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  • Furthermore we also found that the basic level of ROS

    2024-02-22

    Furthermore, we also found that the basic level of ROS was markedly lower in mtDNA-reduced SW480 pretomanid than that in the parent cells. Endogenous ROS is most notably produced at the sites of complex I and complex III [5], it might be plausible that the decreased quantity of ROS observed in mtDNA-reduced cells mainly resulted from impaired functions of these two complexes lacking the subunits encoded by mtDNA. Resistance of tumor cells to chemotherapeutic agent-induced apoptosis is a major impediment in the treatment of many cancers. Previous researches indicate that low mtDNA copy number in tumors has been associated with worse prognosis in CRC [11,23]. In the present study, we observed that the cytotoxicity of both 5-Fu and oxaliplatin was obviously decreased in mtDNA-reduced SW480 cells. MtDNA-reduced SW480 cells were highly resistant to 5-Fu- and oxaliplatin-induced apoptosis. MtDNA content reduction might induce chemotherapy failure which resulted in progression of colorectal cancer. It is known that the Akt pathway promotes cell survival and proliferation through a series of downstream events, including the stimulation of aerobic glycolysis, the suppression of apoptosis, and the enhancement of nutrient uptake and energy metabolism through the activation of mTOR [34]. Moreover, mTOR activation also executes pro-survival and anti-apoptotic activities [40]. While upregulation of the PI3K/Akt pathway has been suggested as a possible mechanism leading to drug resistance in cancer cells [41,42], its role in mtDNA-reduced CRC is unknown. Our data indicated that mtDNA-reduced cells exhibited activation of the Akt/mTOR pathway compared with parent cells and this activation was decreased when the mtDNA content was restored. This activation of the Akt/mTOR survival pathway might protect mtDNA-reduced cells from drugs-induced apoptosis. The role of this signaling pathway was further evaluated using the PI3K/Akt inhibitor LY294002. Treatment with this inhibitor restored the susceptibility of mtDNA-reduced cells to drug-induced apoptosis. The Akt/mTOR pathway might be a potential therapeutic target for the mtDNA-reduced cells.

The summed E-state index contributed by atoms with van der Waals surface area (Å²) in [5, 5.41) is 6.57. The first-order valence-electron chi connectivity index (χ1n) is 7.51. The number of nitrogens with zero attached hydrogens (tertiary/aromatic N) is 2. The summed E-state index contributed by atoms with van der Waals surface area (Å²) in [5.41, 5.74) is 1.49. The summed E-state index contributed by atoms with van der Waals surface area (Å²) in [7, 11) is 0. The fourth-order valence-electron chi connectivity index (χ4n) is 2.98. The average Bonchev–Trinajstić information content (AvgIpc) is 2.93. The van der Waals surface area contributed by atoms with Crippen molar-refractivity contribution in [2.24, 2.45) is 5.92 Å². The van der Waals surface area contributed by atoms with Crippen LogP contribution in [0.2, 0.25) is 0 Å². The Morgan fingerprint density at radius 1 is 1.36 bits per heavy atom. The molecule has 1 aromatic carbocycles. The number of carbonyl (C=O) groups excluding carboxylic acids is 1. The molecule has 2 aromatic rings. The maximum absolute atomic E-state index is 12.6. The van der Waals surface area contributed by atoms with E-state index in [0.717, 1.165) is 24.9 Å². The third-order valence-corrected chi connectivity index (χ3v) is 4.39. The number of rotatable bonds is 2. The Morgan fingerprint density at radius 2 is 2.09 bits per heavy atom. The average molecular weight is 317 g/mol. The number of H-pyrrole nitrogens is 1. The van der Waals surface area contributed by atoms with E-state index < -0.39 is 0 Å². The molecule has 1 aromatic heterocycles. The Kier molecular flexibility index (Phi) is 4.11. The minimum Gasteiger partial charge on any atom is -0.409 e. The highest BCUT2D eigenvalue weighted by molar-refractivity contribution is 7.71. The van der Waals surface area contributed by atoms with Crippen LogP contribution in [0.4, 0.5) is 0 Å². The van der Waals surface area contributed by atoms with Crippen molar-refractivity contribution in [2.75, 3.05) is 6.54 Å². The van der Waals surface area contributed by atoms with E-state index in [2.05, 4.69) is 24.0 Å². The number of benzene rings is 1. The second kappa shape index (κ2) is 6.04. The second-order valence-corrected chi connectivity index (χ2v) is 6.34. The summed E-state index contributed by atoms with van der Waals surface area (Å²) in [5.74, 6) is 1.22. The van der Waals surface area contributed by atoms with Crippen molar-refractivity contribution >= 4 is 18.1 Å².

Conflict of interests
    Acknowledgments This work was supported by the National Natural Science Foundation of China (grant number 81472798).
    Introduction Atherosclerosis, which can result in cardiovascular disease, is a leading cause of morbidity and mortality in industrialized countries (Wong, 2014). Atherosclerosis lesions characterized by a thin fibrous cap, large lipid core and abundant macrophage accumulation are referred to as “vulnerable plaques” (Rohwedder et al., 2012). These lesions are susceptible to rupture, leading to thrombosis and eventually to myocardial and cerebral infarction (Badimon and Vilahur, 2014). Apoptosis of lesional macrophages, along with their defective function in efferocytosis, is known to promote plaques necrosis, which leads to plaques instability and thrombosis (Tabas et al., 2009). Previous work has shown that macrophage autophagy plays a protective role in AS and that it functions as a promoter of cholesterol efflux, (Tabas, 2005; Schrijvers et al., 2007; Ouimet et al., 2011) suggesting that the mechanism underlying macrophage apoptosis and autophagy is important. Legumain, also referred to as asparaginyl endopeptidase (AEP), belongs to the C13 family of cysteine proteases. Legumain has been found to play important roles in kidney physiology, immunity, atherogenesis and bone metabolism (Clerin et al., 2008). Cancer cells that express high levels of AEP exhibit enhanced migratory and invasive capabilities via the activation of pro-MMP2 and cathepsins (Chen et al., 2001; Guo et al., 2013). Moreover, legumain is highly expressed in tumor-associated macrophages both in vitro and in vivo (Lin et al., 2013). In recent years, legumain expression has been observed in plaques, suggesting that it might participate in atherogenesis. Mattock et al. reported that unstable regions of plaques contain increased levels of active legumain. Legumain overexpression in macrophages alters intracellular processing of cathepsin-L to its mature 25 kDa form, suggesting that legumain could contribute to plaques instability (Mattock et al., 2010). However, the mechanism underlying the effect of legumain on plaques instability remains unknown.